Erhard Milch

That Germany beat these countries was due to better planning and not better preparedness.

Erhard Milch (March 30, 1892January 25, 1972) was a German field marshal who oversaw the development of the Luftwaffe as part of the re-armament of Germany following World War I. Milch was sentenced to life imprisonment at Landsberg prison. His sentence was commuted to 15 years imprisonment in 1951, but he was released in June 1954. He lived out the remainder of his life at Düsseldorf, where he died in 1972.

QuotesEdit

  • That Germany beat these countries was due to better planning and not better preparedness.
    • To Leon Goldensohn, March 13, 1946, from "The Nuremberg Interviews" - by Leon Goldensohn, Robert Gellately - History - 2004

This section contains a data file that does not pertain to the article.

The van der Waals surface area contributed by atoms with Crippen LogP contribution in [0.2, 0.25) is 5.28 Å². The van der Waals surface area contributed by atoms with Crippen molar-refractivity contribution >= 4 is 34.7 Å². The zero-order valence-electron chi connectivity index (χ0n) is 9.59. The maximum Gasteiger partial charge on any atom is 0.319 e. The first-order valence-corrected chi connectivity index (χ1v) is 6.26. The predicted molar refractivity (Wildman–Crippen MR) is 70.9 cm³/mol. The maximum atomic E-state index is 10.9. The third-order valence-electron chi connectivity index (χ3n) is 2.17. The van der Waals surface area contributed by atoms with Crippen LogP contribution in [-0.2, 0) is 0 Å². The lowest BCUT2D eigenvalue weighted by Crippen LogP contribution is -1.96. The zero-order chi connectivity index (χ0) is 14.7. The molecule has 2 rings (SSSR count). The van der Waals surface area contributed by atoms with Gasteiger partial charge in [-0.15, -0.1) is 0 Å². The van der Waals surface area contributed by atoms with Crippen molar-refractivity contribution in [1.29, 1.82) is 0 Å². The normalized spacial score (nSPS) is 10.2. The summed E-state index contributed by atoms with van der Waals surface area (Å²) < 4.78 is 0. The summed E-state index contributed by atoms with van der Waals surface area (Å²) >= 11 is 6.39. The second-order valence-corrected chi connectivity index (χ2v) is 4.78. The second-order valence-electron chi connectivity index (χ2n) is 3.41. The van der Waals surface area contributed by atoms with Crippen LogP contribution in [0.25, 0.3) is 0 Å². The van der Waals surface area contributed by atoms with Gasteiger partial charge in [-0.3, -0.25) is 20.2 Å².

• Let them try me. I shall have plenty to say about the Allies. I have some very good friends among the Americans and English, and the French industrialists, too. I have done nothing of which I am ashamed.
    • To Leon Goldensohn, March 13, 1946, from "The Nuremberg Interviews" - by Leon Goldensohn, Robert Gellately - History - 2004

About MilchEdit

  • He is a shrewd, Napoleonic, short man, who is very affable, but as poisonous as hell with his affability.
    • Leon Goldensohn, January 22, 1946
  • It was true enough, he did not appear ashamed — merely worried about his own immunity from trial as a war criminal.
    • Leon Goldensohn, March 13, 1946
  • There is no reason to believe that Milch was not absolutely sincere in his idealistic belief in Imperial Germany. Its destruction, however, caused a fundamental change in him: idealism in Erhard Milch was extinguished forever. From this period on, Milch became more and more the slave of his own ruthless ambition.
    • Samuel W. Mitcham, "Eagles of the Third Reich," 2007

External linksEdit

Wikipedia
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Last modified on 24 April 2014, at 21:56